Yvonne Bain, Jayne Bruce, Douglas Weir
Context to the development of DLITE
Graham Donaldson’s (2010), “Teaching Scotland’s Future, Report of a review of teacher education in Scotland” set in motion changes that are sweeping through the development, design, and delivery of models of teacher education in Scotland. His report highlighted fifty recommendations for changes to teacher education that impact on Universities, Local Authorities, teachers and teacher educators. Here, we will focus on just one aspect of the report and that is the recommendation for more flexible access to courses of initial teacher education:
“An increase in entry routes such as employment-based routes, part-time and home-study initial teacher education courses would enable more ‘career changers’ or people with young families to join the profession, and would allow people who live at a distance from a university to study, and gain school experience, in the area where they would seek to teach” (Donaldson, 2010, p. 27).
This recommendation is picked up in the Scottish Government’s (2011) report “Continuing to Build Excellence in Teaching, The Scottish Government’s Response to Teaching Scotland’s Future”.
“The Scottish Government will continue to encourage universities to widen access to teacher education, including through effective part-time and distance learning” (Scottish Government response, p.12).
Both Donaldson and subsequently the Scottish Government consider models such as Teach First (http://www.teachfirst.org.uk/) as being worthy of consideration, whereby academic graduates with high quality degrees are targeted to consider undertaking a two year work-based training programme for direct entry to teaching. In Scotland you are expected to be registered with the General Teaching Council of Scotland (GTCS) in order to be employed as a teacher and that registration requires that you have already gained a teaching qualification. The Teach First type of qualification is not recognised by the GTCS as there is no embedding of the academic study of education and pedagogy in developing and informing practice, an essential aspect of achieving the Standard for Provisional Registration. Presumably then, this is a position that would have to change if local authorities are to be enabled to employ unqualified trainee teachers. It would suggest that the GTCS would need to provide some other registration process for these unregistered teachers, with the caveat of an assessment of the teachers to ensure that the required standards for full registration are met before the two year work-based training process ends: without which the teacher could not remain in full-time employment. It is recognised by the Scottish Government that there would need to be further investigation of the impact of such a model: this is especially important in considering the vulnerability of learners and colleagues supporting teachers in the early stages of their career development.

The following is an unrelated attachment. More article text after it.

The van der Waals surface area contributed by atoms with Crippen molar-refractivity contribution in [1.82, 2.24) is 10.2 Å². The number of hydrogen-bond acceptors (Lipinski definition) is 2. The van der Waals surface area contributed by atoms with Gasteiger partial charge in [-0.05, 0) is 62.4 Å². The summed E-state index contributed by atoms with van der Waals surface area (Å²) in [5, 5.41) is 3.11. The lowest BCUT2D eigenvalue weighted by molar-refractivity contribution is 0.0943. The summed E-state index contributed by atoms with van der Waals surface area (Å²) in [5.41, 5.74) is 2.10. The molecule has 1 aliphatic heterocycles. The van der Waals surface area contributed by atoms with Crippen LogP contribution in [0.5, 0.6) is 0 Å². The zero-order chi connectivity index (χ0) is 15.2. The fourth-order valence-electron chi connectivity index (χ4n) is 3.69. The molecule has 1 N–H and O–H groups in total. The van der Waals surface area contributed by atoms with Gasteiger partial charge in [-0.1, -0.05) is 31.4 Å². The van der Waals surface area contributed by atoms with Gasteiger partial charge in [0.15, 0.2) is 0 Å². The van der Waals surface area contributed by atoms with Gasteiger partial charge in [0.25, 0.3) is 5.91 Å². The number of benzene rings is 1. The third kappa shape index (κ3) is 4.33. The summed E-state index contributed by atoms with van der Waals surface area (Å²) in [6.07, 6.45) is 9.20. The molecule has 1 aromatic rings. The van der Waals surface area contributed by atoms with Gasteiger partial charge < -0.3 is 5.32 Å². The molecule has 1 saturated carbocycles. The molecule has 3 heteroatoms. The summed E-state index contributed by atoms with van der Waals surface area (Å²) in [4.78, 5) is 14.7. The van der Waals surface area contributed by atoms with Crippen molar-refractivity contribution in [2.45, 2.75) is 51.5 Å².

The Government’s response does mention other models of teaching qualification, citing the TQFE(Teaching Qualification for Further Education) offered by The University of Aberdeen, The University of Dundee, and The University of Stirling:
“Consideration of the Teaching Qualification for Further Education course may provide useful examples of practice” (Scottish Government’s response, p.12).
The TQFE model is a work-based qualification (although Stirling offers a pre-service provision of the TQFE) targeting lecturers in the FE setting who already have experience of teaching. So, in one way the TQFE approach might be considered similar to the Teach First Approach in that there is ‘on-the-job training’ so to speak. However, there is a significant difference and that is the relevant vocational / professional experience that an FE lecturer has before becoming a lecturer. This is unlike the Teach First model which targets recent graduates who do not come from an experienced educational and professional work-based context when they are employed as teachers. It is worth keeping in mind the differences in the target groups for TQFE and Teach First as routes to teaching.
The DLITE model